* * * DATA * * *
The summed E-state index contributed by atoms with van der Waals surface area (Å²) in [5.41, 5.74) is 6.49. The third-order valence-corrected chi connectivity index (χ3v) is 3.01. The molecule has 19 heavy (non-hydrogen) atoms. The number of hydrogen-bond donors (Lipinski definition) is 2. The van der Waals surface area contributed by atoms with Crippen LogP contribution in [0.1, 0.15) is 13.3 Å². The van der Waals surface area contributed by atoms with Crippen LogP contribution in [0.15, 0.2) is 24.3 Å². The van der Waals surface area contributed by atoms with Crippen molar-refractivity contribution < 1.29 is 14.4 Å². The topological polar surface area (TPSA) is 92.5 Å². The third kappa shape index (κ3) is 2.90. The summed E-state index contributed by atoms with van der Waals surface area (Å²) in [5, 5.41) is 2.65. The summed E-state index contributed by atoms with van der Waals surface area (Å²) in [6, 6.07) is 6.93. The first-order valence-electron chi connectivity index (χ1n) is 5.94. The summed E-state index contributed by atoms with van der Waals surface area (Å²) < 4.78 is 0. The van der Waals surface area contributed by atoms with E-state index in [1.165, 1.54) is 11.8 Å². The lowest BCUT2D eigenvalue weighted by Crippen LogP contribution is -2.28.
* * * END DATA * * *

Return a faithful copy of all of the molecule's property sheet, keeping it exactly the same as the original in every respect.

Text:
The summed E-state index contributed by atoms with van der Waals surface area (Å²) in [5.41, 5.74) is 6.49. The third-order valence-corrected chi connectivity index (χ3v) is 3.01. The molecule has 19 heavy (non-hydrogen) atoms. The number of hydrogen-bond donors (Lipinski definition) is 2. The van der Waals surface area contributed by atoms with Crippen LogP contribution in [0.1, 0.15) is 13.3 Å². The van der Waals surface area contributed by atoms with Crippen LogP contribution in [0.15, 0.2) is 24.3 Å². The van der Waals surface area contributed by atoms with Crippen molar-refractivity contribution < 1.29 is 14.4 Å². The topological polar surface area (TPSA) is 92.5 Å². The third kappa shape index (κ3) is 2.90. The summed E-state index contributed by atoms with van der Waals surface area (Å²) in [5, 5.41) is 2.65. The summed E-state index contributed by atoms with van der Waals surface area (Å²) in [6, 6.07) is 6.93. The first-order valence-electron chi connectivity index (χ1n) is 5.94. The summed E-state index contributed by atoms with van der Waals surface area (Å²) < 4.78 is 0. The van der Waals surface area contributed by atoms with E-state index in [1.165, 1.54) is 11.8 Å². The lowest BCUT2D eigenvalue weighted by Crippen LogP contribution is -2.28.